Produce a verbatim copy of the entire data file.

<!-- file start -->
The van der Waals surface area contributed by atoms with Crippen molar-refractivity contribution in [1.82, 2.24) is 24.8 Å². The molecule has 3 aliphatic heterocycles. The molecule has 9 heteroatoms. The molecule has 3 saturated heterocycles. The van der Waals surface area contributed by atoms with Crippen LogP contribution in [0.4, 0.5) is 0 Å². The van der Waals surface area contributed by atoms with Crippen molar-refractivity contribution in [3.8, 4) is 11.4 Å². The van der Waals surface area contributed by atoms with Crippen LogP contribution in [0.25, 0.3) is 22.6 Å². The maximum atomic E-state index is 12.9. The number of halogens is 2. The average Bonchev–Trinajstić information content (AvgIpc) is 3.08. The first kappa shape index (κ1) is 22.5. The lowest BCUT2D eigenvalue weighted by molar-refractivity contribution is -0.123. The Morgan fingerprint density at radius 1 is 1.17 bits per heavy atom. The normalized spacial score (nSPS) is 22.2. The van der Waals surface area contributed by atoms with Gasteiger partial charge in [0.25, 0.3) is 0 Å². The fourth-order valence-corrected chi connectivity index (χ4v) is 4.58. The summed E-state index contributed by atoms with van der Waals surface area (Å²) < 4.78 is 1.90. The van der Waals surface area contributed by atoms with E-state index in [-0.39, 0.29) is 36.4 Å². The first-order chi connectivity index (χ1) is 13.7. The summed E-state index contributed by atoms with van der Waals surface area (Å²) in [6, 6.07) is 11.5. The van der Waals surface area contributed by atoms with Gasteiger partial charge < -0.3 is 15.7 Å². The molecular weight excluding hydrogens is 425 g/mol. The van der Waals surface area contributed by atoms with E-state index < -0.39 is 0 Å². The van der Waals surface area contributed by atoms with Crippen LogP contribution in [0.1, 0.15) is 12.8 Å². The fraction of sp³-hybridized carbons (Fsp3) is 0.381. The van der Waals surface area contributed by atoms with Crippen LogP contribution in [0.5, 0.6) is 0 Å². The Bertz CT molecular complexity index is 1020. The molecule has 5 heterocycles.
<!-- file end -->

The van der Waals surface area contributed by atoms with Crippen molar-refractivity contribution in [1.82, 2.24) is 24.8 Å². The molecule has 3 aliphatic heterocycles. The molecule has 9 heteroatoms. The molecule has 3 saturated heterocycles. The van der Waals surface area contributed by atoms with Crippen LogP contribution in [0.4, 0.5) is 0 Å². The van der Waals surface area contributed by atoms with Crippen molar-refractivity contribution in [3.8, 4) is 11.4 Å². The van der Waals surface area contributed by atoms with Crippen LogP contribution in [0.25, 0.3) is 22.6 Å². The maximum atomic E-state index is 12.9. The number of halogens is 2. The average Bonchev–Trinajstić information content (AvgIpc) is 3.08. The first kappa shape index (κ1) is 22.5. The lowest BCUT2D eigenvalue weighted by molar-refractivity contribution is -0.123. The Morgan fingerprint density at radius 1 is 1.17 bits per heavy atom. The normalized spacial score (nSPS) is 22.2. The van der Waals surface area contributed by atoms with Gasteiger partial charge in [0.25, 0.3) is 0 Å². The fourth-order valence-corrected chi connectivity index (χ4v) is 4.58. The summed E-state index contributed by atoms with van der Waals surface area (Å²) < 4.78 is 1.90. The van der Waals surface area contributed by atoms with E-state index in [-0.39, 0.29) is 36.4 Å². The first-order chi connectivity index (χ1) is 13.7. The summed E-state index contributed by atoms with van der Waals surface area (Å²) in [6, 6.07) is 11.5. The van der Waals surface area contributed by atoms with Gasteiger partial charge < -0.3 is 15.7 Å². The molecular weight excluding hydrogens is 425 g/mol. The van der Waals surface area contributed by atoms with E-state index < -0.39 is 0 Å². The van der Waals surface area contributed by atoms with Crippen LogP contribution in [0.1, 0.15) is 12.8 Å². The fraction of sp³-hybridized carbons (Fsp3) is 0.381. The van der Waals surface area contributed by atoms with Crippen LogP contribution in [0.5, 0.6) is 0 Å². The Bertz CT molecular complexity index is 1020. The molecule has 5 heterocycles.